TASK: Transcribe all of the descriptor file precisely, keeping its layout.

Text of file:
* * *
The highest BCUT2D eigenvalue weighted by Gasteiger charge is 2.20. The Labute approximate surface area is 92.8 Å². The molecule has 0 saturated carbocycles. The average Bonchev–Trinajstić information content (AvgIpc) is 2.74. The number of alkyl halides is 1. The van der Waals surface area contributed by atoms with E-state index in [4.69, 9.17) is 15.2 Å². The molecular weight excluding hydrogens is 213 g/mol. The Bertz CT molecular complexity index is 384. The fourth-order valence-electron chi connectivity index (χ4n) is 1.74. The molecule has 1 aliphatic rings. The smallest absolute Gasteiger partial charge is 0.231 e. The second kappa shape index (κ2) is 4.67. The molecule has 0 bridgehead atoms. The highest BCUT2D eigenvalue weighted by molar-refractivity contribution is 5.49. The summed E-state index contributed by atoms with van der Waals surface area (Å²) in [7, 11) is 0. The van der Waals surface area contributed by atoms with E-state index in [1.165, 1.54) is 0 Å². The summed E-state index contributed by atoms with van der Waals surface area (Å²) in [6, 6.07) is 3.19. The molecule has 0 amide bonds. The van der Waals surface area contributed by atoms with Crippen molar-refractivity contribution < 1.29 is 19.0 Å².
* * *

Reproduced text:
The highest BCUT2D eigenvalue weighted by Gasteiger charge is 2.20. The Labute approximate surface area is 92.8 Å². The molecule has 0 saturated carbocycles. The average Bonchev–Trinajstić information content (AvgIpc) is 2.74. The number of alkyl halides is 1. The van der Waals surface area contributed by atoms with E-state index in [4.69, 9.17) is 15.2 Å². The molecular weight excluding hydrogens is 213 g/mol. The Bertz CT molecular complexity index is 384. The fourth-order valence-electron chi connectivity index (χ4n) is 1.74. The molecule has 1 aliphatic rings. The smallest absolute Gasteiger partial charge is 0.231 e. The second kappa shape index (κ2) is 4.67. The molecule has 0 bridgehead atoms. The highest BCUT2D eigenvalue weighted by molar-refractivity contribution is 5.49. The summed E-state index contributed by atoms with van der Waals surface area (Å²) in [7, 11) is 0. The van der Waals surface area contributed by atoms with E-state index in [1.165, 1.54) is 0 Å². The summed E-state index contributed by atoms with van der Waals surface area (Å²) in [6, 6.07) is 3.19. The molecule has 0 amide bonds. The van der Waals surface area contributed by atoms with Crippen molar-refractivity contribution < 1.29 is 19.0 Å².